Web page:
Spotlight: Battle of the Winwaed

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This week, we’re heading back in time to take a look at one of the early medieval period’s forgotten battles – one that spelt the end of Saxon paganism. To the Winwaed!

The Heptarchy

From the Greek “Hept” – seven and “arch” – reign/rule, Heptarchy refers to the period of history where England was divided between seven squabbling kingdoms.

Our story begins with Penda, king of the Mercians. Crowned in 626, he would oversee Mercia’s rise to power over the neighbouring Northumbrians. Bede describes him as “a most warlike man of the royal race of the Mercians.”

Shortly before Penda’s coronation, the kingdom of Northumbria was the most powerful of all the British kingdoms, covering a large swathe of northern England and Southern Scotland. It was locked in a bitter struggle for control of its western border with Cadwallon, British king of Gwynedd.

By allying himself with Cadwallon, Penda was able to tip the scales against Northumbria, and after winning a great victory against them at Hatfield Chase, advanced his status to become king of Mercia.

 

Hatfield Chase broke the back of Northumbrian power and the kingdom was temporarily divided. Resting on his laurels, Penda abandoned his British allies and focused on campaigning against the kingdom of East Anglia, defeating them and killing their king.

Having defeated the British at Heavenfield in 634, Northumbria was in ascendant once again, and Mercia stood in the way of their plans for expansion southward.

When the two armies confronted each other at Maserfield, Penda led his forces to yet another victory, capturing and beheading the Northumbrian king Oswald. With Northumbria once again divided, Penda spent several years ravaging the countryside and besieging its towns.

The Winwaed

Oswald’s brother, Oswiu had taken control of the northern half of Northumbria. Raised in the Gaelic parts of Scotland and Ireland, Oswiu was a devout Christian and found himself embroiled in conflict with his pagan neighbours in the southern parts of Northumbria and neighbouring Anglo-Saxon kingdoms.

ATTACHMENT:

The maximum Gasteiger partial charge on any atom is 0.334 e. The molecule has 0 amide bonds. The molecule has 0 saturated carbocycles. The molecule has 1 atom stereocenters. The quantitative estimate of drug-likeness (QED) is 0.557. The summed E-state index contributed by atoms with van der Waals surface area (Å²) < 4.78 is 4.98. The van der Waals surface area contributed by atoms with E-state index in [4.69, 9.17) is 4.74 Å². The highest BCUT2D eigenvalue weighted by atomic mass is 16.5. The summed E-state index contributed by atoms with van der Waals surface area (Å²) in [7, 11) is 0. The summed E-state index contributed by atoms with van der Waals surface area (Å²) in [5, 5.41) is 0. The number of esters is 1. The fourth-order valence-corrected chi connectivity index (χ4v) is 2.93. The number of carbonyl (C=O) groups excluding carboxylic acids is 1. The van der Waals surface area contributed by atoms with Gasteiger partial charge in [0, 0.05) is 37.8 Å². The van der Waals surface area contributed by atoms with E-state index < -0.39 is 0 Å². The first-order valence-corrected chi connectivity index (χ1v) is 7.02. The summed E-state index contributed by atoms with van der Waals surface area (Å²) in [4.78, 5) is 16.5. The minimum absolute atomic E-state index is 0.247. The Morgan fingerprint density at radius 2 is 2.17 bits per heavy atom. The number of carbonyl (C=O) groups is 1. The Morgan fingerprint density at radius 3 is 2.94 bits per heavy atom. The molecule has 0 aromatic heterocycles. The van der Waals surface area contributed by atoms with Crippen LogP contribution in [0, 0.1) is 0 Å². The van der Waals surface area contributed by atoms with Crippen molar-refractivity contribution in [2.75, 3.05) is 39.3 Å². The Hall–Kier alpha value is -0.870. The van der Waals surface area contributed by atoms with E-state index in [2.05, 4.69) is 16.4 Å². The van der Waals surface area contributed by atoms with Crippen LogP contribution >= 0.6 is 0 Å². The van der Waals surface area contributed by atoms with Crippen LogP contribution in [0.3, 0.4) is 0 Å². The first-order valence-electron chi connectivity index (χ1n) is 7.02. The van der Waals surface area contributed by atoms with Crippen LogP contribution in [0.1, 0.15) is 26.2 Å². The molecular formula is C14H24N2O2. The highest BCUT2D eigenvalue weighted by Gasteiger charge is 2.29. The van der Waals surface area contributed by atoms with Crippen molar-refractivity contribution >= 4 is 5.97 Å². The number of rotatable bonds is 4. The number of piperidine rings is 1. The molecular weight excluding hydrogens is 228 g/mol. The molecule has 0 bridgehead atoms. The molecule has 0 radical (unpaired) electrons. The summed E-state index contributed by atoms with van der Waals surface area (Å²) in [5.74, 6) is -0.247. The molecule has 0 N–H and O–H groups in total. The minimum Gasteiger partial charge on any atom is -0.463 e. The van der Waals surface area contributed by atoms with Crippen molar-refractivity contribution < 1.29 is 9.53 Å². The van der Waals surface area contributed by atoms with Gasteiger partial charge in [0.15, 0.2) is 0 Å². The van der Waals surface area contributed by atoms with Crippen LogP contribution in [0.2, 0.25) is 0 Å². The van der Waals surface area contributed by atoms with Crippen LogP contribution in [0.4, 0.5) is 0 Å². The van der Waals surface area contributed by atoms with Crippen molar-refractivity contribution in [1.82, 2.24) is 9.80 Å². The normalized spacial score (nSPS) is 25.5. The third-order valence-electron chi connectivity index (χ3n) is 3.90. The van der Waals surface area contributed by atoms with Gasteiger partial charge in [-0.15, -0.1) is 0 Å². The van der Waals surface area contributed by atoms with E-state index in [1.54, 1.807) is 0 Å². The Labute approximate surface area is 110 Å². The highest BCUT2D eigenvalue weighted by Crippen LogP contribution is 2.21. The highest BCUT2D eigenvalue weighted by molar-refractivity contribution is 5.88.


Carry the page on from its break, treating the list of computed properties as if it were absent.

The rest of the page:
Avoiding battle with Penda for the early part of his reign, Oswiu spent most of his time squabbling with his southern neighbours. In 655, the Mercian king invaded at the head of a large army, aiming to crush Oswiu’s Christian kingdom and stop the spread of the religion in his pagan lands.

The two armies met at the Winwaed, somewhere in West Yorkshire. Penda’s force was riven by unrest with many of his allies deserting him in the run-up to the battle. While crossing the river, Penda’s forces were set upon and destroyed by Oswiu’s smaller force of Northumbrians.

Thirty Mercian chieftains, including Penda himself, lost their lives, with many of his footsoldiers drowned in the river, swollen by heavy rain. The battle of the Winwaed signalled the end of Mercian dominance and the demise of Saxon paganism in the British Isles.

The Battle of the Winwaed in Hail Caesar

If you’ve been inspired to don your mail and take up your shield, the best place to start is with the fantastic Shieldwall supplement! All of Penda’s major battles are covered with a scenario, complete with special rules for all the major players and their forces.

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If you need to bulk out your battleline, the excellent Saxon starter army gives you a whole range of miniatures to expand your army!

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